Anaemia is estimated to affect more than 3.5 billion people in the developing world and is one of the most common preventable causes of death in children under 5 years and pregnant women.
These deaths are preventable because anaemia can be treated, but treatment cannot occur without accurate diagnosis and accurate dianostic tools for anaemia are in short supply.
Malaria RiskNo Malaria
Anaemia and Malaria
It has been estimated that severe malarial anaemia causes between 190,000 and 974,000 deaths each year among children less than 5 years.(1)
Malarial anaemia can be treated using blood transfusions, but transfusions expose children to the risk of HIV and other blood-borne diseases. Given these risks, treatment can only be undertaken when an accurate diagnosis of anaemia can be made.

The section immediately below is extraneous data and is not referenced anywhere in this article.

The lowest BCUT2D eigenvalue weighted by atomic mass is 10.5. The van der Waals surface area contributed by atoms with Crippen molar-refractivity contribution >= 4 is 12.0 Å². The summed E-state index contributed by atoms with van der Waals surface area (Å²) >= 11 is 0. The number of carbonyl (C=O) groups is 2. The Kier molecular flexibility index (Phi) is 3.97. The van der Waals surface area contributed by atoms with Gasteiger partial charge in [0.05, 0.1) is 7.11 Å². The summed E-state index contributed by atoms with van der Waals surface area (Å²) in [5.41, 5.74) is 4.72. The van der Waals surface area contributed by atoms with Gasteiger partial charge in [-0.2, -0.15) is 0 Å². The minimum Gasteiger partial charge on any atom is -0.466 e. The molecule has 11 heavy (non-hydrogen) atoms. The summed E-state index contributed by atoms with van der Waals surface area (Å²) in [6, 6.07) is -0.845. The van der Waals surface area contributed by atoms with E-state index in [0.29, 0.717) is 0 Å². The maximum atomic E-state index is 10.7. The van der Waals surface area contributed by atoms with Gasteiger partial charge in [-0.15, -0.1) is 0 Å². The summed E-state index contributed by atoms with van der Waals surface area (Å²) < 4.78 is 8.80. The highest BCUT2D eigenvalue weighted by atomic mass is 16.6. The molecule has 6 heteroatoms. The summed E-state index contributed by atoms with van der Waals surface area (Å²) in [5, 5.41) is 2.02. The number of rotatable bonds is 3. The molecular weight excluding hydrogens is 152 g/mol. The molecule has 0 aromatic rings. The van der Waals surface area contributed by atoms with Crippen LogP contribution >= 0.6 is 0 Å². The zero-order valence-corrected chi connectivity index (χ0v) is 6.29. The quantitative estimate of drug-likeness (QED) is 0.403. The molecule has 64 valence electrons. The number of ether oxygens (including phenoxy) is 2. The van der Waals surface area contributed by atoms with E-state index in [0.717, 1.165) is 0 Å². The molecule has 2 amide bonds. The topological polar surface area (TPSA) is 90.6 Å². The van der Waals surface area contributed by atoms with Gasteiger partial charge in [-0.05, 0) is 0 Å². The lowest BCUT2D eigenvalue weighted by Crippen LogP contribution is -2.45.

(1) Murphy SC. Gaps in the childhood malaria burden in Africa... American Journal of Tropical Medicine and Hygiene 2001;64:57-67.
Anaemia and HIV/AIDS
Anaemia is the most common complication seen in people with HIV/AIDS and it has been estimated that as many as 80% of AIDS patients may have anaemia.(2)
HIV/AIDS guidelines state that a haemoglobin estimation and an HIV test are the absolute minimum before anti-retroviral therapy, meaning that simple, reliable and affordable screening tools must be widely available.
(2) Levine AM, et al. J Acquir Immune Defic Syndr. 2001;26:28-35.